Autotrash program to automatically purge old files from the freedesktop.org trash
autotrash [-d purge_n_days_old]
autotrash [--delete number_of_megabytes_to_purge]
autotrash [--keep-free number_of_megabytes_to_free]
autotrash is a program that looks in a FreeDesktop.org Trash folder for information on it's contents and then purges a part of the trash depending on the options.
The most common option is -d, which will purge files that have been in the trash for more then a given number of days.
The option --delete will remove at least the given number of megabytes from the trash, removing the oldest trash first.
Using --keep-free will make sure at least the given number of megabytes of free space is available, by automatically setting --delete to the right value. For example, to keep at least a 1GB of free space, removing files from the trash if needed, use autotrash --keep-free 1024 .
This program follows the usual GNU command line syntax, with long options starting with two dashes (`-').
Show a summary of options.
Purge files older than DAYS number of days.
Use the given path as the location of the Trash directory, instead of the default: ~/.local/share/Trash .
Only purge files if there is less than M megabytes of free space left at the trash location. As an example, if you set this to 1024, then autotrash will only start to work if there is less than 1GB of free space in the trash. Till that time, autotrash will just exit normally without scanning the Trash directory. If unsure, try running autotrash with --dry-run and --verbose to see the effect.
Purge at least M megabytes, deleting oldest trash addition first. It uses trash entries, NOT individual files. This means that if your oldest trashed item is a 1GB directory, and you request at least 10MB to be removed (M=10), autotrash will remove 1GB. If unsure, try running autotrash with both --dry-run and --stat to see the effect.
Make sure there is a minimum of M megabytes of free space. If there is less free space, set --delete to the difference between M and the amount of free space. If unsure, try running autotrash with --dry-run and --verbose to see the effect.
Purge any file which matches REGEX first, regardless of it's time-stamp. REGEX must be a valid regular expression. If this option is used multiple times, the files matching the first regular expression are deleted first, then the second etc. Example, delete any *.avi files first, then by age: --delete-first '.*\.avi'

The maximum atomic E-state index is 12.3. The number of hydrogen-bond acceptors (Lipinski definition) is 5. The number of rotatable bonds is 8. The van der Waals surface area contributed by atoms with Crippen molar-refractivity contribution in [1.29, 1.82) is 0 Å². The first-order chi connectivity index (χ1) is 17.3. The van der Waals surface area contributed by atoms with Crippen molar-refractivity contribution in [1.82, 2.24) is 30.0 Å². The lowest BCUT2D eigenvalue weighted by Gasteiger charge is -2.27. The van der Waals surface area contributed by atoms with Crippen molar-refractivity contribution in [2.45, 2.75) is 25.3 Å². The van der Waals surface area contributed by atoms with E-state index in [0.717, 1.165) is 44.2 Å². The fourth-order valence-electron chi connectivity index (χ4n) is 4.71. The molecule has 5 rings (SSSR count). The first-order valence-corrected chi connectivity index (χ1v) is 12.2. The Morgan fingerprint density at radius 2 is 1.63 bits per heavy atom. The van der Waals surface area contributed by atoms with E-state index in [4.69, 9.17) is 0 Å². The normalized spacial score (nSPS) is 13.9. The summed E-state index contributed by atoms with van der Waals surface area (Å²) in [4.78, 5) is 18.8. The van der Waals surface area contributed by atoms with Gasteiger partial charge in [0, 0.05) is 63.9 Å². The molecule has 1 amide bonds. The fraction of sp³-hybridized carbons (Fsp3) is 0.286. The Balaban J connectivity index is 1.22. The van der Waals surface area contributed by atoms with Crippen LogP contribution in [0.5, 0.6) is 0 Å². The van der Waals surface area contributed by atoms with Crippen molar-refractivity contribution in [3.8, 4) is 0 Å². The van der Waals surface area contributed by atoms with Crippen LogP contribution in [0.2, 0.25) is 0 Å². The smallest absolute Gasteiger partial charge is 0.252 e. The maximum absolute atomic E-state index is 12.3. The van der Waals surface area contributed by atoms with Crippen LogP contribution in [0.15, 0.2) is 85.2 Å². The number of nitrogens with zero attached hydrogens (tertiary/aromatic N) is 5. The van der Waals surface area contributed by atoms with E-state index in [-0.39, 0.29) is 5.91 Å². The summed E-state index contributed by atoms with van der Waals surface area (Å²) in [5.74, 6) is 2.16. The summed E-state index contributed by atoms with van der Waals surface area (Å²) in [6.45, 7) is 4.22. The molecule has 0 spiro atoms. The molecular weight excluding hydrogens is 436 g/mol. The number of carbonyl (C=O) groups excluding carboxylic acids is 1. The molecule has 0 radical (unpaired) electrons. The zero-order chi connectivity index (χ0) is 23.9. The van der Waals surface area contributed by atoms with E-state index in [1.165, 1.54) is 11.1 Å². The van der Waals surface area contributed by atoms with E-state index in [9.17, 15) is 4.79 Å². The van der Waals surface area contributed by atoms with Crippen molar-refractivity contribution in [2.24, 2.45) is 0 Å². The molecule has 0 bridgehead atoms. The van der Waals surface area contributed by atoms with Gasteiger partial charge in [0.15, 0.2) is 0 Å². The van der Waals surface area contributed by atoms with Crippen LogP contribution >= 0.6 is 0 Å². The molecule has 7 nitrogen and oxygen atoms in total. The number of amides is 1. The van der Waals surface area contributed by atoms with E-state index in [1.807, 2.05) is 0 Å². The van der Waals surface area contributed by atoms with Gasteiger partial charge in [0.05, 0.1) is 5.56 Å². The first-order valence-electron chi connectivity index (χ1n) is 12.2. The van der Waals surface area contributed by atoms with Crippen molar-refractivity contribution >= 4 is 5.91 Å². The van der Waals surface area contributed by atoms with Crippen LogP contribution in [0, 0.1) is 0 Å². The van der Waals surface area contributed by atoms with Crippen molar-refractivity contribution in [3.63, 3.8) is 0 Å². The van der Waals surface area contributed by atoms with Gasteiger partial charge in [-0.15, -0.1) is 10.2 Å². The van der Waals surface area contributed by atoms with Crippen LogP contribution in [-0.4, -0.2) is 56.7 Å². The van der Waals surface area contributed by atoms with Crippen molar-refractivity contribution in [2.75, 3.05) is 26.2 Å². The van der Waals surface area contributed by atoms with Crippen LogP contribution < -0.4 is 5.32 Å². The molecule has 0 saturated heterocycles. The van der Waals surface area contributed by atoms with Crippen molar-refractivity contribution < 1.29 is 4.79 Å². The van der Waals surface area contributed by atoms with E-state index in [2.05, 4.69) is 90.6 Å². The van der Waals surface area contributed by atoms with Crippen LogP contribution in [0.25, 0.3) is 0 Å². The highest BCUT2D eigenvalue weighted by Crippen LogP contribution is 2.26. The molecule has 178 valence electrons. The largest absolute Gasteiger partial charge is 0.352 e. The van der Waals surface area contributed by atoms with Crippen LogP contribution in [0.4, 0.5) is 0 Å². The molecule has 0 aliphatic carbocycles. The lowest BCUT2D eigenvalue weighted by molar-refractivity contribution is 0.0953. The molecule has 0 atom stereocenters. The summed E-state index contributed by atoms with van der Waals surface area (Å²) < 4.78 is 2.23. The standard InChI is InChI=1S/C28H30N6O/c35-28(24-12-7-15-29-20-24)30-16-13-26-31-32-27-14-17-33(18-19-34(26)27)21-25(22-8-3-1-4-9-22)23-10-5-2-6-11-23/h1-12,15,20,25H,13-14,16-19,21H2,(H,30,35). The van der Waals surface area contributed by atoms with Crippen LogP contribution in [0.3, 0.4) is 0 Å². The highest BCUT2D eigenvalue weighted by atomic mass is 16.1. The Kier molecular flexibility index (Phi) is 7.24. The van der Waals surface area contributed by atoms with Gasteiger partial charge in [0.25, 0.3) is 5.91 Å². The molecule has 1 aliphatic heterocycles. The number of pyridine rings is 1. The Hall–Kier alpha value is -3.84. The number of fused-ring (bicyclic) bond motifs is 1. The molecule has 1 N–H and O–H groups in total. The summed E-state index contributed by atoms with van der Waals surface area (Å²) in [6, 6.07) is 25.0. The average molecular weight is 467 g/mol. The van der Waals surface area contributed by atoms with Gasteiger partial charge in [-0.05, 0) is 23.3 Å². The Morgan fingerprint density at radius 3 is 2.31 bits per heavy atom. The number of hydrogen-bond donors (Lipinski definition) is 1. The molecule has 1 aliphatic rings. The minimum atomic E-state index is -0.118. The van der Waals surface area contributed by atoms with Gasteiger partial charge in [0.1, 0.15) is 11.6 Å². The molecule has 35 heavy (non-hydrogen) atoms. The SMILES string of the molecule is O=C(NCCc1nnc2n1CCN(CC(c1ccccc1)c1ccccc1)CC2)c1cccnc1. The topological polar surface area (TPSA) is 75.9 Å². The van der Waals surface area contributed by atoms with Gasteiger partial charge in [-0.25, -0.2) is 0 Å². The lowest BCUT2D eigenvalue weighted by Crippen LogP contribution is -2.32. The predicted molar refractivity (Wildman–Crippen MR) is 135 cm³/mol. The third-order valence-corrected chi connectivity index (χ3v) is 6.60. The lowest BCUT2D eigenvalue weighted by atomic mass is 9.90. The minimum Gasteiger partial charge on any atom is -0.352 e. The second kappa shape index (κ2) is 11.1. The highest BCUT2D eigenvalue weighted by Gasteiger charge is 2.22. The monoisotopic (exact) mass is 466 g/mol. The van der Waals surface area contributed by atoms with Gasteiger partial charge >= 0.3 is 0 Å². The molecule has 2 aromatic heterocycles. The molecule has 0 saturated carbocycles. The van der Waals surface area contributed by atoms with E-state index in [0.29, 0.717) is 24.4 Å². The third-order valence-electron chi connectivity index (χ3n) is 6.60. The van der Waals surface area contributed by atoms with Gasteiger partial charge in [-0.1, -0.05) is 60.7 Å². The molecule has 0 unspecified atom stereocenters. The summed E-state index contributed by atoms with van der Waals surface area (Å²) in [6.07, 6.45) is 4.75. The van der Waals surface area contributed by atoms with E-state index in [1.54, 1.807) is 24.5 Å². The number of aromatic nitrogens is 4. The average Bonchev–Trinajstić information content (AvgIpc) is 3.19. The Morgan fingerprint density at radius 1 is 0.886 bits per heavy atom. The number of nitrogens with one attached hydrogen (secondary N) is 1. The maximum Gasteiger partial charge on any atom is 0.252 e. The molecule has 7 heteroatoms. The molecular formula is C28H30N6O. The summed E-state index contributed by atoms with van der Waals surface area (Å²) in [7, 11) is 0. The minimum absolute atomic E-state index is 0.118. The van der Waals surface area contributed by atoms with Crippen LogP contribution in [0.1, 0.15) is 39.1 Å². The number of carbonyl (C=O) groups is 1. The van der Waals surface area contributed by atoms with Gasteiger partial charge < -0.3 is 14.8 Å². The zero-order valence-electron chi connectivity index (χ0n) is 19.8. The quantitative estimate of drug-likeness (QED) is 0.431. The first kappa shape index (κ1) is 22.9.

Output information on what is happening and why.
Only output warnings.
Report .trashinfo files that point to a non-existing file. This will only happen with a broken Trashcan. It is left up to the user to actually do something with this information. These files will be removed as soon as the mentioned file would be removed by autotrash.
Only list what would be done, but actually do nothing.
Show the number, and total size of files involved.
Show the version of program.
Examples of program use.
Purge any file that has been in the trash for more then 30 days.
Only purge files from the trash if there is less than 1GB of space left on the trash filesystem. If so, only trash files that are older than 30 days.
Purge files from trash, oldest first, till there is at least 2GB of space on the trash filesystem. There is no restriction on how old trashed files are.
Purge files from trash till there is at least 2GB of space on the trash filesystem. If we need to remove files, make sure we remove *.bak files first, then all *.avi files and after that the oldest to the newest. There is no restriction on how old trashed files can get. Please note that '.*\.bak' and '.*\.avi' are regular expressions and not glob patterns. Given that they are regular expressions, using -D '.*\.(png|gif|jpg|jpeg)' will match images with any of the given extensions.
Start reading the trash if there is less than 4000MB of free space, then start keeping an eye on. At that point, remove files older than 30 days and if there is less than 2GB of free space after that remove even newer files.
Experienced users should consider adding autotrash as a crontab entry, using crontab -e and adding the line above.
This manual page was written by A. Bram Neijt [email protected] for the Debian system (and may be used by others). Permission is granted to copy, distribute and/or modify this document under the terms of the GNU General Public License, Version 3 or any later version published by the Free Software Foundation.
On Debian systems, the complete text of the GNU General Public License can be found in /usr/share/common-licenses/GPL.